If I want to use the data on Twitter in my application, what are the restrictions? What user data should I avoid touching?

For example, if I want to collect information from certain type of tweets about users and use this information on my site as profiles for these users in my site, does this require permission from the users first or can I directly go and get the information?

Technically, from anyone with a public account on twitter, we can get data of his/her tweets and create profile information for him/her, but does twitter privacy policy allow this? If you published some tweet on Twitter, am I allowed to take that tweet content and put it in my site (stating that it is written by you) but without asking you for permission?

I found this in the Twitter Terms of Service:

Tip We encourage and permit broad re-use of Content. The Twitter API exists to enable this.

But also found this on the Twitter API Terms:

You may not use Twitter Content or other data collected from end users of your Client to create or maintain a separate status update or social network database or service.

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    Copyright is automatic. When you publish something and that it's clear you wrote it, you have full rights on it and nobody can replicate your content. Maybe Twitter's terms that users accept make things different. – user2567 Sep 25 '11 at 10:08
  • @Pierre303 but if you published some tweet on twitter am i alowed to take that tweet content put it in my site (stating that it is writtern by you) but without asking you for permision ?! – Ali Sep 25 '11 at 10:11
  • @Ali: In general, no. Not unless you obtain a license from Twitter. (You may be able to for specific tweets that are purely factual or otherwise ineligible for copyright protection.) – David Schwartz Sep 25 '11 at 11:19
  • @Pierre303 : any way to make sure of this , i have really nice idea to work on with twitter but it requires to do this kind of thing – Ali Sep 25 '11 at 11:30
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    I'm voting to close this question as off-topic because it asks for very specific legal advice that we cannot provide. Please read What types of legal questions are on-topic here? and When is a software licensing question on topic? – durron597 Jul 1 '15 at 21:34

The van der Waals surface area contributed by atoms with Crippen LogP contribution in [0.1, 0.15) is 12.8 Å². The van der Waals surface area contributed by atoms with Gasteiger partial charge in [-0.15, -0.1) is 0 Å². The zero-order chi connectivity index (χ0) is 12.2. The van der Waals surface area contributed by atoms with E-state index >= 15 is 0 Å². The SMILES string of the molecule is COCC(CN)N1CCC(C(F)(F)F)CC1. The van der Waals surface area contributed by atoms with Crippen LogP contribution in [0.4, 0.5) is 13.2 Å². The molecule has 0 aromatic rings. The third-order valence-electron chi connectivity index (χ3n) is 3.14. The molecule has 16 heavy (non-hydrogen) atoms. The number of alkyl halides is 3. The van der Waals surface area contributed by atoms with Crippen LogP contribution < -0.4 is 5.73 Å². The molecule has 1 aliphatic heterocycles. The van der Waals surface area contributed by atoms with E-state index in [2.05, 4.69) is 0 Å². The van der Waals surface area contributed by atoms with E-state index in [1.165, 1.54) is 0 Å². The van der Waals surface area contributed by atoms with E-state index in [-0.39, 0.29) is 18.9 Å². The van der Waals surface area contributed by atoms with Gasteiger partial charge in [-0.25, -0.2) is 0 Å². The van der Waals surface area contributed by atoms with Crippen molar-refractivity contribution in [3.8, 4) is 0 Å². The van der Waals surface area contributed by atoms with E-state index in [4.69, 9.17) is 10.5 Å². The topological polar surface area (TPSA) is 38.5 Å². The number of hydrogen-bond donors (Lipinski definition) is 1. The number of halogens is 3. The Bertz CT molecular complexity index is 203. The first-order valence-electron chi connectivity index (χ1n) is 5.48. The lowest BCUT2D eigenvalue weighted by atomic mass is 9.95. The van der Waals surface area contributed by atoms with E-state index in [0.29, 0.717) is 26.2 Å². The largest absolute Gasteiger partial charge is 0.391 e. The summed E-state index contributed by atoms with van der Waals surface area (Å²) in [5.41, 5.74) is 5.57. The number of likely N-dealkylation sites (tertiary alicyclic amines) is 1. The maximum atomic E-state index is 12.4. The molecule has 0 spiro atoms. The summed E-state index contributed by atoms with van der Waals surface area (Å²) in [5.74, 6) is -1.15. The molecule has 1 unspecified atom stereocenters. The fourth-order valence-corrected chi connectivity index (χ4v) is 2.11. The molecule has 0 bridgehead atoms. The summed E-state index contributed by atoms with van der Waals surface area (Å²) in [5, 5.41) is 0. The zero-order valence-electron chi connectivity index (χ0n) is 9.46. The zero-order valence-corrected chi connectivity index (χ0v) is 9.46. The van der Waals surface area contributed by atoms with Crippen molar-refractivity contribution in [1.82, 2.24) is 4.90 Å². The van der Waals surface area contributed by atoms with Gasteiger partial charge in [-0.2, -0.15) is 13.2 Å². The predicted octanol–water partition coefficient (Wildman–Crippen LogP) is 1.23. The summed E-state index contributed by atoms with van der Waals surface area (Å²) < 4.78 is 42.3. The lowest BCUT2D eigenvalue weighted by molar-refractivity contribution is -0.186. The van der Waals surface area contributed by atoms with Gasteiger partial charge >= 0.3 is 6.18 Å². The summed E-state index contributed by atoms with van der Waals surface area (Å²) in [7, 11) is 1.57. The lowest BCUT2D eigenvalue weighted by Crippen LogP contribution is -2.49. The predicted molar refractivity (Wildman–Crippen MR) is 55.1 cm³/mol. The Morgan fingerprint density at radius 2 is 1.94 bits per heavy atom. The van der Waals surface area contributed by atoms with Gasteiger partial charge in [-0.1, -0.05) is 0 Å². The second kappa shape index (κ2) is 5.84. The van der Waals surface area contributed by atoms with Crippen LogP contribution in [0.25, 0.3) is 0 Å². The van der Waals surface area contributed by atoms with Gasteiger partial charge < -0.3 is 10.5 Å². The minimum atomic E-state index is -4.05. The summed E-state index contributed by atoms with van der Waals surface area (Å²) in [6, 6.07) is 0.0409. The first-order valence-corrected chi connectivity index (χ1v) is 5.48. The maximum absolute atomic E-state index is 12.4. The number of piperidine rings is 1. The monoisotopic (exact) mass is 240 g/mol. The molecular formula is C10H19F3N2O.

There are a few issues that might come into play here. But, IANAL, so if you want to be very sure, consult a professional:

  1. For a work to qualify for copyright, it usually needs to be sufficiently distinctive, so a tweet may be too short to qualify in most cases
  2. Profile pictures definitely do qualify for copyright, so you'll need to check whether you are allowed to use them (perhaps the user has given permissions through twitter through their terms of service)
  3. Twitter will have terms of service which you will need to comply with
  4. Depending on jurisdiction, the kind of processing you suggest may fall under the personal data protection laws, which restrict what kind of data you can produce, store, process and publish. Note that this can even apply if the data you base this on is fully public.

From the ToS (you should get your lawyer to review this):

You retain your rights to any Content you submit, post or display on or through the Services. By submitting, posting or displaying Content on or through the Services, you grant us a worldwide, non-exclusive, royalty-free license (with the right to sublicense) to use, copy, reproduce, process, adapt, modify, publish, transmit, display and distribute such Content in any and all media or distribution methods (now known or later developed).

Which means (AFAICT, IANAL, E&OE) that either you enter a sub-licensing agreement with Twitter, or you ask each individual poster whether you may use their content.


As far as i can see public profiles are all public, which means you can use all the information as you want. But another thing to notice here that twitter makes some constrants on reaching the data you are searching for through API's.

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    If that were true, then —for example— all publicly published photos would be kind of public domain too? That's certainly not the case. – Arjan Sep 25 '11 at 10:13
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    -1 For the reason given by Arjan. Unfortunately, this attitude is far too common. – Scott Sep 25 '11 at 10:53
  • Arjan, could you please explain why that is not the case, people call twitter the future of newspapers, can't we say the information that is publicly open to follow is public then? We can use the information as long as we have a reference to it. – LostMohican Sep 26 '11 at 14:24
  • @LostMohican that simply isn't how copyright works. Just because you and the rest of the public can view a copyrighted work (a newspaper, a book, a website, an image, a piece of music) doesn't mean you have the right to make derivative works ("copies") from it - in almost all cases, unless you are explicitly granted the right to do so by the copyright owner, you do not have the right to make a copy of it. – Scott Sep 27 '11 at 16:51

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